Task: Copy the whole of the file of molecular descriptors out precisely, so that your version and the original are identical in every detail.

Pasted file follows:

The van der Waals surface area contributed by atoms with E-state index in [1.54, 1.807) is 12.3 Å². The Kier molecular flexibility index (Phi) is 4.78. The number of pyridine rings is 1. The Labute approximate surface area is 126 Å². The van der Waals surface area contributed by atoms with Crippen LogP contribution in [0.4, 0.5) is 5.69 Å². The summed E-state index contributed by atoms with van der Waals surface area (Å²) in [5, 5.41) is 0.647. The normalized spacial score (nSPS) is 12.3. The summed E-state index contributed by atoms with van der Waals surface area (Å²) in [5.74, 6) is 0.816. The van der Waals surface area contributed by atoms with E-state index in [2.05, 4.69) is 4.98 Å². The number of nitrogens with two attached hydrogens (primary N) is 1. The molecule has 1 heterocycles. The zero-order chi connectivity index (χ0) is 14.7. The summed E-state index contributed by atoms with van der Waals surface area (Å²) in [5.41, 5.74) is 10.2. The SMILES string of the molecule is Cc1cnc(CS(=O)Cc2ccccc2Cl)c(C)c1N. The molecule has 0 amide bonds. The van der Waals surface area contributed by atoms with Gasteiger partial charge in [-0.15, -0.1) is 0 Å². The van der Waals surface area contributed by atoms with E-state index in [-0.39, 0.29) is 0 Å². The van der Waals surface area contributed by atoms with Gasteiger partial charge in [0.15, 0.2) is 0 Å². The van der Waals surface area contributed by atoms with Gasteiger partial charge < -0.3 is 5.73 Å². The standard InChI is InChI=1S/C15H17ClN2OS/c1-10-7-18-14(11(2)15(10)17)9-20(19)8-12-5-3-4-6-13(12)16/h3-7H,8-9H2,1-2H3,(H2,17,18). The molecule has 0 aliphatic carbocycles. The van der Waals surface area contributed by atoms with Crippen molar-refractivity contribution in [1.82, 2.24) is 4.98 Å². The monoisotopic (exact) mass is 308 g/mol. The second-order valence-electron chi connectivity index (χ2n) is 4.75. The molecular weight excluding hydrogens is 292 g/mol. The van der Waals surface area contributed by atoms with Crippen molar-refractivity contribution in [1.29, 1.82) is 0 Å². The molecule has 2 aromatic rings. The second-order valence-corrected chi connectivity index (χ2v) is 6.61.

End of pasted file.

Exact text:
The van der Waals surface area contributed by atoms with E-state index in [1.54, 1.807) is 12.3 Å². The Kier molecular flexibility index (Phi) is 4.78. The number of pyridine rings is 1. The Labute approximate surface area is 126 Å². The van der Waals surface area contributed by atoms with Crippen LogP contribution in [0.4, 0.5) is 5.69 Å². The summed E-state index contributed by atoms with van der Waals surface area (Å²) in [5, 5.41) is 0.647. The normalized spacial score (nSPS) is 12.3. The summed E-state index contributed by atoms with van der Waals surface area (Å²) in [5.74, 6) is 0.816. The van der Waals surface area contributed by atoms with E-state index in [2.05, 4.69) is 4.98 Å². The number of nitrogens with two attached hydrogens (primary N) is 1. The molecule has 1 heterocycles. The zero-order chi connectivity index (χ0) is 14.7. The summed E-state index contributed by atoms with van der Waals surface area (Å²) in [5.41, 5.74) is 10.2. The SMILES string of the molecule is Cc1cnc(CS(=O)Cc2ccccc2Cl)c(C)c1N. The molecule has 0 amide bonds. The van der Waals surface area contributed by atoms with Gasteiger partial charge in [-0.15, -0.1) is 0 Å². The van der Waals surface area contributed by atoms with E-state index in [-0.39, 0.29) is 0 Å². The van der Waals surface area contributed by atoms with Gasteiger partial charge in [0.15, 0.2) is 0 Å². The van der Waals surface area contributed by atoms with Gasteiger partial charge < -0.3 is 5.73 Å². The standard InChI is InChI=1S/C15H17ClN2OS/c1-10-7-18-14(11(2)15(10)17)9-20(19)8-12-5-3-4-6-13(12)16/h3-7H,8-9H2,1-2H3,(H2,17,18). The molecule has 0 aliphatic carbocycles. The van der Waals surface area contributed by atoms with Crippen molar-refractivity contribution in [1.82, 2.24) is 4.98 Å². The monoisotopic (exact) mass is 308 g/mol. The second-order valence-electron chi connectivity index (χ2n) is 4.75. The molecular weight excluding hydrogens is 292 g/mol. The van der Waals surface area contributed by atoms with Crippen molar-refractivity contribution in [1.29, 1.82) is 0 Å². The molecule has 2 aromatic rings. The second-order valence-corrected chi connectivity index (χ2v) is 6.61.